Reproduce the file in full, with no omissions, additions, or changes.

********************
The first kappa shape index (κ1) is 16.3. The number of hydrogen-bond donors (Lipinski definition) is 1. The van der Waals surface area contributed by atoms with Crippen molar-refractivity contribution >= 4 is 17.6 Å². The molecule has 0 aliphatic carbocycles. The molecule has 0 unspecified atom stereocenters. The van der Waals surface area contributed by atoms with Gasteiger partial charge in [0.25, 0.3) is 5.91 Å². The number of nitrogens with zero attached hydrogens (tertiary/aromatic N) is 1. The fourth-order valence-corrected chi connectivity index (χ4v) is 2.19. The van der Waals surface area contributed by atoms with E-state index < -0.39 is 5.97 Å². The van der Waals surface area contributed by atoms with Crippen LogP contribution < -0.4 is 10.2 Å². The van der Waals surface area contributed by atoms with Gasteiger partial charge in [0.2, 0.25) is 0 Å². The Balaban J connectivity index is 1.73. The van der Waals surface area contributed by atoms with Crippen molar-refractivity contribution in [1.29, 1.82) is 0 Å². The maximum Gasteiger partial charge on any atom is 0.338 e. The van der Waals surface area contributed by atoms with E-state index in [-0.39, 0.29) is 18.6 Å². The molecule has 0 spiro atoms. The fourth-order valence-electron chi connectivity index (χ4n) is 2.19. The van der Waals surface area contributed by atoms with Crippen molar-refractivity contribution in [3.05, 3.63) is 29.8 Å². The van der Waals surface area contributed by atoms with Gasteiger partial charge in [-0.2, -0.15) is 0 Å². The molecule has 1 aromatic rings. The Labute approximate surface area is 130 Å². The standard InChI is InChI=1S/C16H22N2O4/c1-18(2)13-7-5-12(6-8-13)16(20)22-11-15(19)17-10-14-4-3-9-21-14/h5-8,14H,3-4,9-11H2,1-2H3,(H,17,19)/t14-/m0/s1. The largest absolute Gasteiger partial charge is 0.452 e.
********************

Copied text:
The first kappa shape index (κ1) is 16.3. The number of hydrogen-bond donors (Lipinski definition) is 1. The van der Waals surface area contributed by atoms with Crippen molar-refractivity contribution >= 4 is 17.6 Å². The molecule has 0 aliphatic carbocycles. The molecule has 0 unspecified atom stereocenters. The van der Waals surface area contributed by atoms with Gasteiger partial charge in [0.25, 0.3) is 5.91 Å². The number of nitrogens with zero attached hydrogens (tertiary/aromatic N) is 1. The fourth-order valence-corrected chi connectivity index (χ4v) is 2.19. The van der Waals surface area contributed by atoms with E-state index < -0.39 is 5.97 Å². The van der Waals surface area contributed by atoms with Crippen LogP contribution < -0.4 is 10.2 Å². The van der Waals surface area contributed by atoms with Gasteiger partial charge in [0.2, 0.25) is 0 Å². The Balaban J connectivity index is 1.73. The van der Waals surface area contributed by atoms with Crippen molar-refractivity contribution in [1.29, 1.82) is 0 Å². The maximum Gasteiger partial charge on any atom is 0.338 e. The van der Waals surface area contributed by atoms with E-state index in [-0.39, 0.29) is 18.6 Å². The molecule has 0 spiro atoms. The fourth-order valence-electron chi connectivity index (χ4n) is 2.19. The van der Waals surface area contributed by atoms with Crippen molar-refractivity contribution in [3.05, 3.63) is 29.8 Å². The van der Waals surface area contributed by atoms with Gasteiger partial charge in [-0.2, -0.15) is 0 Å². The molecule has 1 aromatic rings. The Labute approximate surface area is 130 Å². The standard InChI is InChI=1S/C16H22N2O4/c1-18(2)13-7-5-12(6-8-13)16(20)22-11-15(19)17-10-14-4-3-9-21-14/h5-8,14H,3-4,9-11H2,1-2H3,(H,17,19)/t14-/m0/s1. The largest absolute Gasteiger partial charge is 0.452 e.